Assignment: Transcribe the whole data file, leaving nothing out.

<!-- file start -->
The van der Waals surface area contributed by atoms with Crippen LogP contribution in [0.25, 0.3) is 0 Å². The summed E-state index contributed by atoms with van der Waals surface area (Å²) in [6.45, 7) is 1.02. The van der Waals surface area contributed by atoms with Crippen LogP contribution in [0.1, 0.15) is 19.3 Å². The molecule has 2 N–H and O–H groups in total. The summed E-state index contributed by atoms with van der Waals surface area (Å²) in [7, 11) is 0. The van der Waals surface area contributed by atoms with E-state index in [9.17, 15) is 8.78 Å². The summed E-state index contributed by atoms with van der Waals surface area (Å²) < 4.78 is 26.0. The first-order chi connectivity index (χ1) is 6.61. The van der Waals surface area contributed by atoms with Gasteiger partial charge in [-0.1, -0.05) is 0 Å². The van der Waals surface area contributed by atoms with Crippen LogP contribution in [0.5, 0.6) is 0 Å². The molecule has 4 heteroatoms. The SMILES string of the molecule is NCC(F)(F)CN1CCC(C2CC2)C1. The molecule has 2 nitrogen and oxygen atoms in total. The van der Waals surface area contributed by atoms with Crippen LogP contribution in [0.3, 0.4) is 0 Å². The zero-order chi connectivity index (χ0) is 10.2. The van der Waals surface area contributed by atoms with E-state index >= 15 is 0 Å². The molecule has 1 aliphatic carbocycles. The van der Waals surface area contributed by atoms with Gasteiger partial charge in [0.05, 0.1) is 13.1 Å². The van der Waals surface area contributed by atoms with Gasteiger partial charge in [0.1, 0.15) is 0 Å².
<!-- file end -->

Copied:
The van der Waals surface area contributed by atoms with Crippen LogP contribution in [0.25, 0.3) is 0 Å². The summed E-state index contributed by atoms with van der Waals surface area (Å²) in [6.45, 7) is 1.02. The van der Waals surface area contributed by atoms with Crippen LogP contribution in [0.1, 0.15) is 19.3 Å². The molecule has 2 N–H and O–H groups in total. The summed E-state index contributed by atoms with van der Waals surface area (Å²) in [7, 11) is 0. The van der Waals surface area contributed by atoms with E-state index in [9.17, 15) is 8.78 Å². The summed E-state index contributed by atoms with van der Waals surface area (Å²) < 4.78 is 26.0. The first-order chi connectivity index (χ1) is 6.61. The van der Waals surface area contributed by atoms with Gasteiger partial charge in [-0.1, -0.05) is 0 Å². The van der Waals surface area contributed by atoms with Crippen LogP contribution in [0.5, 0.6) is 0 Å². The molecule has 4 heteroatoms. The SMILES string of the molecule is NCC(F)(F)CN1CCC(C2CC2)C1. The molecule has 2 nitrogen and oxygen atoms in total. The van der Waals surface area contributed by atoms with Crippen LogP contribution in [0.3, 0.4) is 0 Å². The zero-order chi connectivity index (χ0) is 10.2. The van der Waals surface area contributed by atoms with E-state index >= 15 is 0 Å². The molecule has 1 aliphatic carbocycles. The van der Waals surface area contributed by atoms with Gasteiger partial charge in [0.05, 0.1) is 13.1 Å². The van der Waals surface area contributed by atoms with Gasteiger partial charge in [0.1, 0.15) is 0 Å².